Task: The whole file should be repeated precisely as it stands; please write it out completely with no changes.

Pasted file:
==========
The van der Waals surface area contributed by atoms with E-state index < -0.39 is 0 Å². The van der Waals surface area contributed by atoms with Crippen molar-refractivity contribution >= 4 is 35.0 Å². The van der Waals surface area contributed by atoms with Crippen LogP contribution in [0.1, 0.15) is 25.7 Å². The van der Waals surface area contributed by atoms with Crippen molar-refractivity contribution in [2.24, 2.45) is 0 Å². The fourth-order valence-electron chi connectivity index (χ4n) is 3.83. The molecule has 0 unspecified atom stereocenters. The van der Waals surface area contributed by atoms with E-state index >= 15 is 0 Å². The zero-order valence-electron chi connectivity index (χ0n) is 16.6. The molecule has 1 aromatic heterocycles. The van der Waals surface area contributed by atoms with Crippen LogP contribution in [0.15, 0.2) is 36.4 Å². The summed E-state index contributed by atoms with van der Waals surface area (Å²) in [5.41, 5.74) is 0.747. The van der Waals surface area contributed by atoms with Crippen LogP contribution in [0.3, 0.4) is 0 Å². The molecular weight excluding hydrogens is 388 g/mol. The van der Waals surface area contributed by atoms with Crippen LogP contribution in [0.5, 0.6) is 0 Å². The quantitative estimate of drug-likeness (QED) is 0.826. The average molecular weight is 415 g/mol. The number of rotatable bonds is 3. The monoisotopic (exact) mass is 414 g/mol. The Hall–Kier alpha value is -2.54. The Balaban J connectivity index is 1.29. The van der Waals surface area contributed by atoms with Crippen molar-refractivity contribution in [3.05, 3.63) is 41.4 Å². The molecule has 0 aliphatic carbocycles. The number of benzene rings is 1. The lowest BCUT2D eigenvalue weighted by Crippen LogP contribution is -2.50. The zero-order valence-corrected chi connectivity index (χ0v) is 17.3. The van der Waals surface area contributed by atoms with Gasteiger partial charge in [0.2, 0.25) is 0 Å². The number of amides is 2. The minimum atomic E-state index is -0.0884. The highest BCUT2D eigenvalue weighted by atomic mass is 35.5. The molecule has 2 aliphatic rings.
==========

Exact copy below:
The van der Waals surface area contributed by atoms with E-state index < -0.39 is 0 Å². The van der Waals surface area contributed by atoms with Crippen molar-refractivity contribution >= 4 is 35.0 Å². The van der Waals surface area contributed by atoms with Crippen LogP contribution in [0.1, 0.15) is 25.7 Å². The van der Waals surface area contributed by atoms with Crippen molar-refractivity contribution in [2.24, 2.45) is 0 Å². The fourth-order valence-electron chi connectivity index (χ4n) is 3.83. The molecule has 0 unspecified atom stereocenters. The van der Waals surface area contributed by atoms with E-state index >= 15 is 0 Å². The zero-order valence-electron chi connectivity index (χ0n) is 16.6. The molecule has 1 aromatic heterocycles. The van der Waals surface area contributed by atoms with Crippen LogP contribution in [0.15, 0.2) is 36.4 Å². The summed E-state index contributed by atoms with van der Waals surface area (Å²) in [5.41, 5.74) is 0.747. The van der Waals surface area contributed by atoms with Crippen LogP contribution in [0.3, 0.4) is 0 Å². The molecular weight excluding hydrogens is 388 g/mol. The van der Waals surface area contributed by atoms with Crippen LogP contribution in [0.5, 0.6) is 0 Å². The quantitative estimate of drug-likeness (QED) is 0.826. The average molecular weight is 415 g/mol. The number of rotatable bonds is 3. The monoisotopic (exact) mass is 414 g/mol. The Hall–Kier alpha value is -2.54. The Balaban J connectivity index is 1.29. The van der Waals surface area contributed by atoms with Crippen molar-refractivity contribution in [3.05, 3.63) is 41.4 Å². The molecule has 0 aliphatic carbocycles. The number of benzene rings is 1. The lowest BCUT2D eigenvalue weighted by Crippen LogP contribution is -2.50. The zero-order valence-corrected chi connectivity index (χ0v) is 17.3. The van der Waals surface area contributed by atoms with Gasteiger partial charge in [0.2, 0.25) is 0 Å². The number of amides is 2. The minimum atomic E-state index is -0.0884. The highest BCUT2D eigenvalue weighted by atomic mass is 35.5. The molecule has 2 aliphatic rings.